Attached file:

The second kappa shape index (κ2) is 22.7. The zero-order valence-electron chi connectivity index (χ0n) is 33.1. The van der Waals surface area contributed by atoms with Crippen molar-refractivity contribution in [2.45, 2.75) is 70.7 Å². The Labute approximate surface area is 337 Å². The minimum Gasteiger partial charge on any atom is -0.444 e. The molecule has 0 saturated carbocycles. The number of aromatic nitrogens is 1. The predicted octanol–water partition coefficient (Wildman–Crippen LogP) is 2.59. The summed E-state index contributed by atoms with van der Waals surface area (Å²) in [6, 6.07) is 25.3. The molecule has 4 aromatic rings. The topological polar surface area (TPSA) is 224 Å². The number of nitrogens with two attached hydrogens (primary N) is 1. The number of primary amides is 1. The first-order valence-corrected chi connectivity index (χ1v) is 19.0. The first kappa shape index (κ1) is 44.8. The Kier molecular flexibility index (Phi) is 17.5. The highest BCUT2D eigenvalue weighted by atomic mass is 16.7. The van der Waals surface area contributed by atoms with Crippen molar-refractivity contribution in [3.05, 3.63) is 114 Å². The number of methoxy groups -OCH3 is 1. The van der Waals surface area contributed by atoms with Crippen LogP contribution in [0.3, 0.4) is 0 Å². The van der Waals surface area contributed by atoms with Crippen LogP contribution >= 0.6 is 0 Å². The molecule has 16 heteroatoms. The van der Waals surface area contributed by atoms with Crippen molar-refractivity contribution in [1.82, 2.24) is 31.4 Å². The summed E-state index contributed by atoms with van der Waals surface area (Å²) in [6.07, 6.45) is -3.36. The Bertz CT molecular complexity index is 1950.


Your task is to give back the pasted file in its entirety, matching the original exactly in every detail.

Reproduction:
The second kappa shape index (κ2) is 22.7. The zero-order valence-electron chi connectivity index (χ0n) is 33.1. The van der Waals surface area contributed by atoms with Crippen molar-refractivity contribution in [2.45, 2.75) is 70.7 Å². The Labute approximate surface area is 337 Å². The minimum Gasteiger partial charge on any atom is -0.444 e. The molecule has 0 saturated carbocycles. The number of aromatic nitrogens is 1. The predicted octanol–water partition coefficient (Wildman–Crippen LogP) is 2.59. The summed E-state index contributed by atoms with van der Waals surface area (Å²) in [6, 6.07) is 25.3. The molecule has 4 aromatic rings. The topological polar surface area (TPSA) is 224 Å². The number of nitrogens with two attached hydrogens (primary N) is 1. The number of primary amides is 1. The first-order valence-corrected chi connectivity index (χ1v) is 19.0. The first kappa shape index (κ1) is 44.8. The Kier molecular flexibility index (Phi) is 17.5. The highest BCUT2D eigenvalue weighted by atomic mass is 16.7. The van der Waals surface area contributed by atoms with Crippen molar-refractivity contribution in [3.05, 3.63) is 114 Å². The number of methoxy groups -OCH3 is 1. The van der Waals surface area contributed by atoms with Crippen LogP contribution in [0.3, 0.4) is 0 Å². The van der Waals surface area contributed by atoms with Crippen LogP contribution >= 0.6 is 0 Å². The molecule has 16 heteroatoms. The van der Waals surface area contributed by atoms with Crippen molar-refractivity contribution in [1.82, 2.24) is 31.4 Å². The summed E-state index contributed by atoms with van der Waals surface area (Å²) in [6.07, 6.45) is -3.36. The Bertz CT molecular complexity index is 1950.